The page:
Canadian Consulting Engineer
Site Remediation: Mill Creek Oil RemovalEngineering
Infrastructure SystemsTo remove oil dumped in an Edmonton park creek, Infrastructure Systems borrowed practices used by the petroleum and irrigation industries.Mill Creek that flows into Edmonton's Ri...
To remove oil dumped in an Edmonton park creek, Infrastructure Systems borrowed practices used by the petroleum and irrigation industries.
Mill Creek that flows into Edmonton’s River Valley Park downtown joins the North Saskatchewan River after a journey through miles of industrial areas to the southeast. Evidently someone — probably in an automotive or industrial workshop — has been dumping oil into the storm sewers that feed into the creek. The city hired Infrastructure Systems to find a way to detect and divert the spilled contaminants.
The engineers took advantage of an existing pipeline at the edge of the park and borrowed from technology used in the irrigation and petroleum industries to skim off and remove the oil in the 3.9 metre diameter vessel. The engineers have not found any other example where on-line oil removal technology has been installed at a similar scale in a large municipal system.
After creek water enters a 1 12 km. stretch of the pipe, it is halted by a special “tilting weir” or “overshot gate” installed at the end. The velocity of the water slows drastically inside this 2-metre deep reservoir (the separator), allowing the contaminants to rise to the surface. The gate has an internal baffle that allows only water from the bottom of the stream to pass “over” the gate. The design prevents separated contaminants from escaping downstream. A belt skimmer then removes the oil (capacity 200 litres per hour), it is decanted and flows by gravity into a holding tank with a capacity of 1,500 litres. An ultrasonic sensor monitors the level of oil in the tank and signals when it needs pumping out.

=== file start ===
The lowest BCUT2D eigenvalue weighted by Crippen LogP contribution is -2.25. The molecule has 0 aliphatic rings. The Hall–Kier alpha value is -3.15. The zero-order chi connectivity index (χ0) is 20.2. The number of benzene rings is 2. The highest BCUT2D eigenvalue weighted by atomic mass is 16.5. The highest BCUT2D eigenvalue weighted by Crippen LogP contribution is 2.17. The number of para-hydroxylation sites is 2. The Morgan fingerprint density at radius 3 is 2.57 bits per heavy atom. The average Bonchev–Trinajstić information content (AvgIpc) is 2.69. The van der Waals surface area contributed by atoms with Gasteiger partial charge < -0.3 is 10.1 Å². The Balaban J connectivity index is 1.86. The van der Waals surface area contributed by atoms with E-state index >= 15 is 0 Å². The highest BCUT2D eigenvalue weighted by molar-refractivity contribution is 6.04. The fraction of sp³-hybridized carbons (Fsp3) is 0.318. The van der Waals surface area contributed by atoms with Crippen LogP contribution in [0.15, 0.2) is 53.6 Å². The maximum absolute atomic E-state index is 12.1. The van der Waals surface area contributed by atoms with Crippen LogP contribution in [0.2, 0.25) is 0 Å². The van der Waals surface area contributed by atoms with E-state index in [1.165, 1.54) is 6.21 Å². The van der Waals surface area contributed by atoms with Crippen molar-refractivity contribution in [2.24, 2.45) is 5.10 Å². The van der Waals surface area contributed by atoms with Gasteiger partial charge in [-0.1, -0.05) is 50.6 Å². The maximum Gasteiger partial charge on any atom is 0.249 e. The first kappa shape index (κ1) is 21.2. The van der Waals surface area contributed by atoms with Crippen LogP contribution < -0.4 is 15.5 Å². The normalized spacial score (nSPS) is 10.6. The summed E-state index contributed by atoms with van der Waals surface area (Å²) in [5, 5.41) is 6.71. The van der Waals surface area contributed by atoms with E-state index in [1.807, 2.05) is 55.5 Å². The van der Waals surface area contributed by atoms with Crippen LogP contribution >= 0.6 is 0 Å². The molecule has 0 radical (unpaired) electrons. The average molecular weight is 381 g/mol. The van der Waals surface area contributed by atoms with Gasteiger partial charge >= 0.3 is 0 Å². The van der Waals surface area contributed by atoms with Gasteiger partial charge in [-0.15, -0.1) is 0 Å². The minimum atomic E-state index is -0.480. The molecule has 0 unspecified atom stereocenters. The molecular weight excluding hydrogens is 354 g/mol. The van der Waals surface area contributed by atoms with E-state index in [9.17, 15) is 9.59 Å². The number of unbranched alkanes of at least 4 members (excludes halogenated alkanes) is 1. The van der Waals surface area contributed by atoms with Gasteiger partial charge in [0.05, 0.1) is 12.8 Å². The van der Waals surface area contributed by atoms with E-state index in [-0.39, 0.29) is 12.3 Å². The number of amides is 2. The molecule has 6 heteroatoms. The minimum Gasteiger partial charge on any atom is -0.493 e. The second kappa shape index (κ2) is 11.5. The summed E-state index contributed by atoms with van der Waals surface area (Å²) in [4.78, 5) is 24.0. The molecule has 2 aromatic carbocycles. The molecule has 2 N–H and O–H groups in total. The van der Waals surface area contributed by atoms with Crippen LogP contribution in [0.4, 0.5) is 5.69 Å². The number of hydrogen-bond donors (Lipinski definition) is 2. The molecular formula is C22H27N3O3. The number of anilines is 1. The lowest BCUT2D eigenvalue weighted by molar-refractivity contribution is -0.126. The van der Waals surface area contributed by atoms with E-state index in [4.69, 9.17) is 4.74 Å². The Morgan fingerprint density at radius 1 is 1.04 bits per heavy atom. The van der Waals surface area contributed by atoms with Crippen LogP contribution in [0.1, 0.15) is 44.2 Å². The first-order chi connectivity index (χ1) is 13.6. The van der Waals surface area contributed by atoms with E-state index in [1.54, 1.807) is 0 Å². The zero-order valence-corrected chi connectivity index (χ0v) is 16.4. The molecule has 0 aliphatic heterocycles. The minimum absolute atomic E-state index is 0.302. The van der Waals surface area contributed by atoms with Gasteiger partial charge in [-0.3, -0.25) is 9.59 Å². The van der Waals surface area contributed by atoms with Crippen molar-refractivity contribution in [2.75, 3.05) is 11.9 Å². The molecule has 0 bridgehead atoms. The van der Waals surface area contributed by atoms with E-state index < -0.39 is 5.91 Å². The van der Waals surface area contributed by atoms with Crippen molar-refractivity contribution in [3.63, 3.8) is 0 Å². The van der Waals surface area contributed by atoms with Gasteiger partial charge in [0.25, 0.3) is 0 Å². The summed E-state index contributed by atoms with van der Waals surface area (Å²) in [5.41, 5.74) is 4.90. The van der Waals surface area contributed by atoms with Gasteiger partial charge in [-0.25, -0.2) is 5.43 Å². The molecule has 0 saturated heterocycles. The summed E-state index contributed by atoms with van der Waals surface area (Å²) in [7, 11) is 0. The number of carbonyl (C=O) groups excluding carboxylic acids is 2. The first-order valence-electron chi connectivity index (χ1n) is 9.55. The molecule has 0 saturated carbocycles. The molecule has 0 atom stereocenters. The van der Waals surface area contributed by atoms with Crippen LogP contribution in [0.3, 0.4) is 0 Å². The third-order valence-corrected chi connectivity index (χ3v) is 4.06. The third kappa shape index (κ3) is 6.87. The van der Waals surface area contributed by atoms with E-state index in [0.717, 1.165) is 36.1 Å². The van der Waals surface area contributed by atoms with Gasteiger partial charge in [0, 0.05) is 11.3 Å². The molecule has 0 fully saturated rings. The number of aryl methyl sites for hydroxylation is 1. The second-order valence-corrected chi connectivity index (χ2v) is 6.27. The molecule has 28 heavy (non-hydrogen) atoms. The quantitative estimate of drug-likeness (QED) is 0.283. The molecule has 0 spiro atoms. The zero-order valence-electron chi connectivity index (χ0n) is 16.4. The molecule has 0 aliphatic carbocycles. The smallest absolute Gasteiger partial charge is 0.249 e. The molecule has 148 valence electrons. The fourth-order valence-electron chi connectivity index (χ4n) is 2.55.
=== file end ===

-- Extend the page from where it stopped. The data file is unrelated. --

To make sure the gate does not cause flooding upstream during heavy storms, a sensor and programmable logic controller (PLC) ensure that the gate automatically opens when water reaches a certain level. Infrastructure Systems began to monitor the $820,000 system in July 2000. In the first year over 1,000 litres of hydrocarbons were removed from the creek. The city takes specimens in order to identify the contaminants and use them to track down the sources and prosecute the polluters.
Consulting engineers: Infrastructure Systems
Owner/client: City of Edmonton
Prime consultant: Infrastructure Systems (Bruce Prince, P.Eng.)
Electrical subconsultant: Magna IV Engineering
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